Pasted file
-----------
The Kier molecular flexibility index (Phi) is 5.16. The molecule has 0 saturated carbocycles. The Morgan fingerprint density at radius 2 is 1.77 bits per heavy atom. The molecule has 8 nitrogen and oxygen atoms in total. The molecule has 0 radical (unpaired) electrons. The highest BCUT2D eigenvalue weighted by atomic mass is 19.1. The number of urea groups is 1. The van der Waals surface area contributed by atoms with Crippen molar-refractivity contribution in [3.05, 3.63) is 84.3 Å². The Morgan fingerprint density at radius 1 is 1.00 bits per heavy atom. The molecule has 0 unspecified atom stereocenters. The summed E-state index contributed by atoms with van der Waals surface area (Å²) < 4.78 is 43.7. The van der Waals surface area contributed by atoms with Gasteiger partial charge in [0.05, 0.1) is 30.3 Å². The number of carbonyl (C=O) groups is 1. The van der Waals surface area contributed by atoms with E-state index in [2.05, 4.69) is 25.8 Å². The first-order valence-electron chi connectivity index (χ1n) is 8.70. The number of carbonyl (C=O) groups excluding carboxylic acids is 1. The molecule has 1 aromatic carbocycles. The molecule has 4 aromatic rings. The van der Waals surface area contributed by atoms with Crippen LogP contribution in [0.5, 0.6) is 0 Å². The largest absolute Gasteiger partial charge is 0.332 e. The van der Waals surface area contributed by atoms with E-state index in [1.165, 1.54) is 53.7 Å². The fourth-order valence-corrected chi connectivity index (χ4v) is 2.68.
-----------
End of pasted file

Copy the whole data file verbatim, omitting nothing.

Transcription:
The Kier molecular flexibility index (Phi) is 5.16. The molecule has 0 saturated carbocycles. The Morgan fingerprint density at radius 2 is 1.77 bits per heavy atom. The molecule has 8 nitrogen and oxygen atoms in total. The molecule has 0 radical (unpaired) electrons. The highest BCUT2D eigenvalue weighted by atomic mass is 19.1. The number of urea groups is 1. The van der Waals surface area contributed by atoms with Crippen molar-refractivity contribution in [3.05, 3.63) is 84.3 Å². The Morgan fingerprint density at radius 1 is 1.00 bits per heavy atom. The molecule has 0 unspecified atom stereocenters. The summed E-state index contributed by atoms with van der Waals surface area (Å²) < 4.78 is 43.7. The van der Waals surface area contributed by atoms with Gasteiger partial charge in [0.05, 0.1) is 30.3 Å². The number of carbonyl (C=O) groups is 1. The van der Waals surface area contributed by atoms with E-state index in [2.05, 4.69) is 25.8 Å². The first-order valence-electron chi connectivity index (χ1n) is 8.70. The number of carbonyl (C=O) groups excluding carboxylic acids is 1. The molecule has 1 aromatic carbocycles. The molecule has 4 aromatic rings. The van der Waals surface area contributed by atoms with Crippen LogP contribution in [0.5, 0.6) is 0 Å². The largest absolute Gasteiger partial charge is 0.332 e. The van der Waals surface area contributed by atoms with E-state index in [1.165, 1.54) is 53.7 Å². The fourth-order valence-corrected chi connectivity index (χ4v) is 2.68.